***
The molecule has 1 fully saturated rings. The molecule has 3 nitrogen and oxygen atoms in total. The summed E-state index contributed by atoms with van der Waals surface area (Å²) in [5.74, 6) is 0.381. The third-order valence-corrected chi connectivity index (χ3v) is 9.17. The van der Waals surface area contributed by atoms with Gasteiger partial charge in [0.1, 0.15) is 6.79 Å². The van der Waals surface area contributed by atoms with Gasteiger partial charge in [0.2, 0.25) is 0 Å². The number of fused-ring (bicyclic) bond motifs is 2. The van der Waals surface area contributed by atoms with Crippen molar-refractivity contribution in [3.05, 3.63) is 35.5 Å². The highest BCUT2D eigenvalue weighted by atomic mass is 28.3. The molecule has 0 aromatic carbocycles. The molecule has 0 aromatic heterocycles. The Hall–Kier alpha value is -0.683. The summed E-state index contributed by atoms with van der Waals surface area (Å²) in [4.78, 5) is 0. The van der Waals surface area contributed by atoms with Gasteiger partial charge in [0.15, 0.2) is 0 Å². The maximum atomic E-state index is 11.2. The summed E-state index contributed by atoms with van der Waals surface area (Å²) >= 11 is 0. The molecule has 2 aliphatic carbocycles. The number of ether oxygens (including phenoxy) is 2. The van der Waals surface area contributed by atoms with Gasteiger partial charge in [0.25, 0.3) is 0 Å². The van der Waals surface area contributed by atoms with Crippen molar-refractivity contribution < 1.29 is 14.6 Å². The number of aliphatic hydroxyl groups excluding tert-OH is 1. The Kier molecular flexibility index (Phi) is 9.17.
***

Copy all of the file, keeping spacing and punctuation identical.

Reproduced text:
The molecule has 1 fully saturated rings. The molecule has 3 nitrogen and oxygen atoms in total. The summed E-state index contributed by atoms with van der Waals surface area (Å²) in [5.74, 6) is 0.381. The third-order valence-corrected chi connectivity index (χ3v) is 9.17. The van der Waals surface area contributed by atoms with Gasteiger partial charge in [0.1, 0.15) is 6.79 Å². The van der Waals surface area contributed by atoms with Gasteiger partial charge in [0.2, 0.25) is 0 Å². The number of fused-ring (bicyclic) bond motifs is 2. The van der Waals surface area contributed by atoms with Crippen molar-refractivity contribution in [3.05, 3.63) is 35.5 Å². The highest BCUT2D eigenvalue weighted by atomic mass is 28.3. The molecule has 0 aromatic carbocycles. The molecule has 0 aromatic heterocycles. The Hall–Kier alpha value is -0.683. The summed E-state index contributed by atoms with van der Waals surface area (Å²) in [4.78, 5) is 0. The van der Waals surface area contributed by atoms with Gasteiger partial charge in [0.15, 0.2) is 0 Å². The maximum atomic E-state index is 11.2. The summed E-state index contributed by atoms with van der Waals surface area (Å²) >= 11 is 0. The molecule has 2 aliphatic carbocycles. The number of ether oxygens (including phenoxy) is 2. The van der Waals surface area contributed by atoms with Gasteiger partial charge in [0.25, 0.3) is 0 Å². The van der Waals surface area contributed by atoms with Crippen molar-refractivity contribution < 1.29 is 14.6 Å². The number of aliphatic hydroxyl groups excluding tert-OH is 1. The Kier molecular flexibility index (Phi) is 9.17.